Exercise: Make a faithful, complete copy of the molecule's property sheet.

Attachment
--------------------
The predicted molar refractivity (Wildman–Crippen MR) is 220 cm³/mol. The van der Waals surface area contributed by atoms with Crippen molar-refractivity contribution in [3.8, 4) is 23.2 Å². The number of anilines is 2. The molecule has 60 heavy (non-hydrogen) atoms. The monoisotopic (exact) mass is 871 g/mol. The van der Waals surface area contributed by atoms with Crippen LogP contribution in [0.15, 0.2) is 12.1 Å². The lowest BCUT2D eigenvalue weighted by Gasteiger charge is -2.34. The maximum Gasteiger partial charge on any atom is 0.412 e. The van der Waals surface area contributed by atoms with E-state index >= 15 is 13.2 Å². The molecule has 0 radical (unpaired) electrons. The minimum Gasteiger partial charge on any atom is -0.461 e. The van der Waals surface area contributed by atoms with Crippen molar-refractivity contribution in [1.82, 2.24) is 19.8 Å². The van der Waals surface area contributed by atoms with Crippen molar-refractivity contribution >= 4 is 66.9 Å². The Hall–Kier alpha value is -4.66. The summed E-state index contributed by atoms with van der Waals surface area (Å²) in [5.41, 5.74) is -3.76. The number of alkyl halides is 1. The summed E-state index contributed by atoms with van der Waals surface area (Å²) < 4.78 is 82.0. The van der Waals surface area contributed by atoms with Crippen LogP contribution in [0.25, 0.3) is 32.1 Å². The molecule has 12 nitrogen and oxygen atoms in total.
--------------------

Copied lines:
The predicted molar refractivity (Wildman–Crippen MR) is 220 cm³/mol. The van der Waals surface area contributed by atoms with Crippen molar-refractivity contribution in [3.8, 4) is 23.2 Å². The number of anilines is 2. The molecule has 60 heavy (non-hydrogen) atoms. The monoisotopic (exact) mass is 871 g/mol. The van der Waals surface area contributed by atoms with Crippen LogP contribution in [0.15, 0.2) is 12.1 Å². The lowest BCUT2D eigenvalue weighted by Gasteiger charge is -2.34. The maximum Gasteiger partial charge on any atom is 0.412 e. The van der Waals surface area contributed by atoms with E-state index >= 15 is 13.2 Å². The molecule has 0 radical (unpaired) electrons. The minimum Gasteiger partial charge on any atom is -0.461 e. The van der Waals surface area contributed by atoms with Crippen molar-refractivity contribution in [1.82, 2.24) is 19.8 Å². The van der Waals surface area contributed by atoms with Crippen molar-refractivity contribution >= 4 is 66.9 Å². The Hall–Kier alpha value is -4.66. The summed E-state index contributed by atoms with van der Waals surface area (Å²) in [5.41, 5.74) is -3.76. The number of alkyl halides is 1. The summed E-state index contributed by atoms with van der Waals surface area (Å²) < 4.78 is 82.0. The van der Waals surface area contributed by atoms with Crippen LogP contribution in [0.25, 0.3) is 32.1 Å². The molecule has 12 nitrogen and oxygen atoms in total.